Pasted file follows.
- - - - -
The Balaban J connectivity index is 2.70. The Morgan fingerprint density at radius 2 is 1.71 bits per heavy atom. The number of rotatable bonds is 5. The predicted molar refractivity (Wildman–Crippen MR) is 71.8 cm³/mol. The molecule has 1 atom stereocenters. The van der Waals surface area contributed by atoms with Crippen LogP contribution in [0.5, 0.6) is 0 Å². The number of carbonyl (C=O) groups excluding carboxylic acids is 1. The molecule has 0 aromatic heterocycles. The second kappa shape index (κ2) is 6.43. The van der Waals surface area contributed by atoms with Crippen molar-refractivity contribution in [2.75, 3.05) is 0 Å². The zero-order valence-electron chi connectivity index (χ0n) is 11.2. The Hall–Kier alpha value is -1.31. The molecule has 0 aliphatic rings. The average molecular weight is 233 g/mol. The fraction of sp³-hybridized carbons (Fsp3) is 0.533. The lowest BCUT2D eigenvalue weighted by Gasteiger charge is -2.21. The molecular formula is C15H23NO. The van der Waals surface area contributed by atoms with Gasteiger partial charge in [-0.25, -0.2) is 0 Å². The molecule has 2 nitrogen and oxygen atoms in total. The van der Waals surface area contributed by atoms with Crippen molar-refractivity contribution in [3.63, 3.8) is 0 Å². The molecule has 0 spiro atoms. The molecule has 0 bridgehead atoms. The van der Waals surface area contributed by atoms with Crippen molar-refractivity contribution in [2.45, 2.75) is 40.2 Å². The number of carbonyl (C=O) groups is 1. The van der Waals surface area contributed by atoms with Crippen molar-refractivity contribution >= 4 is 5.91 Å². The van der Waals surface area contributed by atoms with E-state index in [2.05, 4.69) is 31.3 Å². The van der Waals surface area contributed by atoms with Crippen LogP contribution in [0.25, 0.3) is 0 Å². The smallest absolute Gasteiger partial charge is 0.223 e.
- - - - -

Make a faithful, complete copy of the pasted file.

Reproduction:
The Balaban J connectivity index is 2.70. The Morgan fingerprint density at radius 2 is 1.71 bits per heavy atom. The number of rotatable bonds is 5. The predicted molar refractivity (Wildman–Crippen MR) is 71.8 cm³/mol. The molecule has 1 atom stereocenters. The van der Waals surface area contributed by atoms with Crippen LogP contribution in [0.5, 0.6) is 0 Å². The number of carbonyl (C=O) groups excluding carboxylic acids is 1. The molecule has 0 aromatic heterocycles. The second kappa shape index (κ2) is 6.43. The van der Waals surface area contributed by atoms with Crippen molar-refractivity contribution in [2.75, 3.05) is 0 Å². The zero-order valence-electron chi connectivity index (χ0n) is 11.2. The Hall–Kier alpha value is -1.31. The molecule has 0 aliphatic rings. The average molecular weight is 233 g/mol. The fraction of sp³-hybridized carbons (Fsp3) is 0.533. The lowest BCUT2D eigenvalue weighted by Gasteiger charge is -2.21. The molecular formula is C15H23NO. The van der Waals surface area contributed by atoms with Gasteiger partial charge in [-0.25, -0.2) is 0 Å². The molecule has 2 nitrogen and oxygen atoms in total. The van der Waals surface area contributed by atoms with Crippen molar-refractivity contribution in [3.63, 3.8) is 0 Å². The molecule has 0 spiro atoms. The molecule has 0 bridgehead atoms. The van der Waals surface area contributed by atoms with Crippen molar-refractivity contribution in [2.45, 2.75) is 40.2 Å². The number of carbonyl (C=O) groups is 1. The van der Waals surface area contributed by atoms with Crippen molar-refractivity contribution >= 4 is 5.91 Å². The van der Waals surface area contributed by atoms with E-state index in [2.05, 4.69) is 31.3 Å². The van der Waals surface area contributed by atoms with Crippen LogP contribution in [0.25, 0.3) is 0 Å². The smallest absolute Gasteiger partial charge is 0.223 e.